City to seek private oversight of 500 houses

January 29, 1993|By Melody Simmons | Melody Simmons,Staff Writer

The Housing Authority of Baltimore City will seek private management of nearly one-fifth of its 2,842 rowhouses because it does not have the personnel to manage the properties, Executive Director Robert W. Hearn said yesterday.

Next month, the Housing Authority is scheduled to start searching for private managers to run 500 scattered sites located in some of the city's poorest neighborhoods. The private management program could be expanded to additional units in the future, Mr. Hearn said.

The authority is looking to private management to curb vacancy and vandalism problems in the rowhouses.

The scattered sites were purchased by the city as early as 1969 as an alternative to placing families in high-rise apartment buildings. The homes were also seen as a way for the authority to help to rejuvenate neighborhoods by purchasing and rehabilitating blighted rowhouses.

But the authority has experienced a chronic problem managing the housing because it doesn't have enough maintenance workers and administrators to oversee the properties, Mr. Hearn said yesterday.

The best solution, he said, would be for the agency to subcontract private management companies and nonprofit organizations to find tenants, collect monthly rents and maintain the properties.

"The private sector can do a better job in general," said Mr. Campbell, president of Wallace H. Campbell and Co. Inc., a Baltimore management firm that plans to bid on the scattered site management proposal. "What is it about government that it feeds on itself? It consumes dollars that you never see."

If the Housing Authority moves ahead with its privatization plan, it would not be the first time municipal services have been contracted to private operators. In the past, city-owned golf courses and the Baltimore Arena have been turned over to private managers. Also, eight city public schools are being run by a private company.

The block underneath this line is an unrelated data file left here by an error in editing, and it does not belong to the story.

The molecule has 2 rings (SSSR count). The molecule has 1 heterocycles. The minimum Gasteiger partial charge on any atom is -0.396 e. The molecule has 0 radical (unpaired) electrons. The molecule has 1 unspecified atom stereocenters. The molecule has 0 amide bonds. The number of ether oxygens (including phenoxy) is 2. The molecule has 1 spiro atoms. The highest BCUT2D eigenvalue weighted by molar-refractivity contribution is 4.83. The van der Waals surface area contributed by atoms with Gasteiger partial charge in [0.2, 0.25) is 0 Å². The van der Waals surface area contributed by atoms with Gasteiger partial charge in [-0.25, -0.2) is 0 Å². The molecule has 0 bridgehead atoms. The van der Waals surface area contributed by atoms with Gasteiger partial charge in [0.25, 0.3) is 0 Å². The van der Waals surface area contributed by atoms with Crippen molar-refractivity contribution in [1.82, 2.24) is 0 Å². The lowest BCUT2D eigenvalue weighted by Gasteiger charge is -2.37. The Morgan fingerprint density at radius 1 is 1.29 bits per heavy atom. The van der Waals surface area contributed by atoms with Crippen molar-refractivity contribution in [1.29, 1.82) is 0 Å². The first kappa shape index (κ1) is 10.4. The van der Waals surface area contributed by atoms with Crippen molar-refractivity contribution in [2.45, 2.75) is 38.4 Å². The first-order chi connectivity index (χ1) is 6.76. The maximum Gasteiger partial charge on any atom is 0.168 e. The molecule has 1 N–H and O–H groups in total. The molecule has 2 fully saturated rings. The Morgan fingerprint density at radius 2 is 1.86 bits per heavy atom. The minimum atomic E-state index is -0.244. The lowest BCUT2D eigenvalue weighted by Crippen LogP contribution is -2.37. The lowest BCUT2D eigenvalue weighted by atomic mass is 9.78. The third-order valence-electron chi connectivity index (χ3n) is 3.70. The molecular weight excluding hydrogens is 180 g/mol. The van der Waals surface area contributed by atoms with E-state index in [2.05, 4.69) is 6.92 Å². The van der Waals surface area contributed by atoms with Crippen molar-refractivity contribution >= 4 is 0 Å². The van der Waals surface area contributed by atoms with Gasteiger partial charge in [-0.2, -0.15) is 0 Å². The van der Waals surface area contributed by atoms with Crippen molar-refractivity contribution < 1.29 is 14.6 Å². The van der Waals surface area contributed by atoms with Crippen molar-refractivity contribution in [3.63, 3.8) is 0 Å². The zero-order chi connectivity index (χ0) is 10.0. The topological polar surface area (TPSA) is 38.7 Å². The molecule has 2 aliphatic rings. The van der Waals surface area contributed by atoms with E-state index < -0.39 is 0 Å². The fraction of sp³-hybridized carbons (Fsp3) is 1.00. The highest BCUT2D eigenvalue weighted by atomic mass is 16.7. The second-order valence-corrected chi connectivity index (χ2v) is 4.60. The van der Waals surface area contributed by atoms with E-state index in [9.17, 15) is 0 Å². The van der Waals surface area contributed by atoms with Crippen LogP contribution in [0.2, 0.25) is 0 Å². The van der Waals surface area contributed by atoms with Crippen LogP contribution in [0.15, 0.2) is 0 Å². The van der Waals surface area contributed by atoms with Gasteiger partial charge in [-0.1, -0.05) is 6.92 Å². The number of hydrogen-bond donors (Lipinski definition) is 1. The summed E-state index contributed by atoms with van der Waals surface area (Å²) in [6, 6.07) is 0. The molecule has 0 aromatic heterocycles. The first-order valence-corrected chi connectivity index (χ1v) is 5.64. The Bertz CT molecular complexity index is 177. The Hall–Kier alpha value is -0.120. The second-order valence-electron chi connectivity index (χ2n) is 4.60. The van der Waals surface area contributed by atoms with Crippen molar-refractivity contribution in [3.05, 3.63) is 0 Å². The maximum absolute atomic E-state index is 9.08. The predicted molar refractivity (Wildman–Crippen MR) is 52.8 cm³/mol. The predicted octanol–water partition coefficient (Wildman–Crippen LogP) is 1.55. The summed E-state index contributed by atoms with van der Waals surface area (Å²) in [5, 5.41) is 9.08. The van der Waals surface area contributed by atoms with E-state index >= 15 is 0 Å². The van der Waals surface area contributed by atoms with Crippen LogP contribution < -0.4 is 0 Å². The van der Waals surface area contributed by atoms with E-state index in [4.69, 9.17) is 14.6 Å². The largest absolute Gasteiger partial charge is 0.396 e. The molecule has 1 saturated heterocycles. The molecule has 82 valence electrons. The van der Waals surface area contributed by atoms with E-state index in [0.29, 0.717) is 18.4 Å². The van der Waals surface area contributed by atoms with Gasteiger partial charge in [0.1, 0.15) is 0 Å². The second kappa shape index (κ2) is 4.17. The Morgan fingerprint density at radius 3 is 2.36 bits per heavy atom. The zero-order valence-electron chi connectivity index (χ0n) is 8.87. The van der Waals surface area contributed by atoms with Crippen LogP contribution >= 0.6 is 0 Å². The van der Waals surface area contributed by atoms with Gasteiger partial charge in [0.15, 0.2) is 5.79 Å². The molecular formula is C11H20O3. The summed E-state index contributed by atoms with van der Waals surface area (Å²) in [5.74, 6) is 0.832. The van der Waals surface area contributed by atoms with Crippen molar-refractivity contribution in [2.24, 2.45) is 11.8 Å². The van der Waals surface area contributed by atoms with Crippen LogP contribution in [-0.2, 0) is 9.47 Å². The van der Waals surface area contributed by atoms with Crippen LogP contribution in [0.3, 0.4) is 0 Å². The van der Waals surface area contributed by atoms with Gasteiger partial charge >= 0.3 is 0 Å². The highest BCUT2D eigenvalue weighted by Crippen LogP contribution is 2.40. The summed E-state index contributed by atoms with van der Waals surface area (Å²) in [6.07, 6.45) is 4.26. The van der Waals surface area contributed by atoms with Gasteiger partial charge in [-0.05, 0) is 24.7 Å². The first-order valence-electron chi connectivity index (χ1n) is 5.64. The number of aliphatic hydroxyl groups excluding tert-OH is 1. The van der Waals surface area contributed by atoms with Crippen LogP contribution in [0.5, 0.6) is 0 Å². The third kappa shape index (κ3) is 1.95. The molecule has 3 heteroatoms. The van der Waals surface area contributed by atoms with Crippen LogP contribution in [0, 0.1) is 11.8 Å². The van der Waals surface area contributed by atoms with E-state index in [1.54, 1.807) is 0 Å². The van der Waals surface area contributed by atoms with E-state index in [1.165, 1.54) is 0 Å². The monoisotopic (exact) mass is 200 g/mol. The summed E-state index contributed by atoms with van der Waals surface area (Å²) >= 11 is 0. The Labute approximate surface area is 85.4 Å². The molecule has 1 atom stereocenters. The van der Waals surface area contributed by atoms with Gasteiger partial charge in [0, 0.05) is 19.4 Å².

Many of the vacant scattered rowhouses have been stripped of plumbing, appliances, furnaces and aluminum windows and then destroyed by vandals. The vandalism takes place before the authority is made aware that the dwellings are vacant, Mr. Hearn said. Tenants are also responsible for some of the damage, he said.

The agency has established a vacancy hot line for neighborhood residents to report when a city-owned rowhouse becomes vacant, but the problem still persists.

A month ago, the Housing Authority reported that 12 percent, or 362, of its scattered sites were vacant, while 247 of those units were awaiting renovations that will cost taxpayers up to $45,000 per house. There were an additional 115 scattered sites awaiting federal funding for renovation and about 45 properties not designated for renewal.

An authority maintenance worker, who asked not to be identified because he feared losing his job, said he was assigned this week to board up a vandalized rowhouse near Greenmount and North avenues -- one that was completely renovated three years ago.

"The furnace was gone, the copper pipes were gone and the stove and all other appliances were taken out," the maintenance worker said. "There had been drug dealers in the house and there was blood smeared on the walls."

Mr. Hearn said that private management will help to promote community involvement in the city's public housing as well as curb vandalism.

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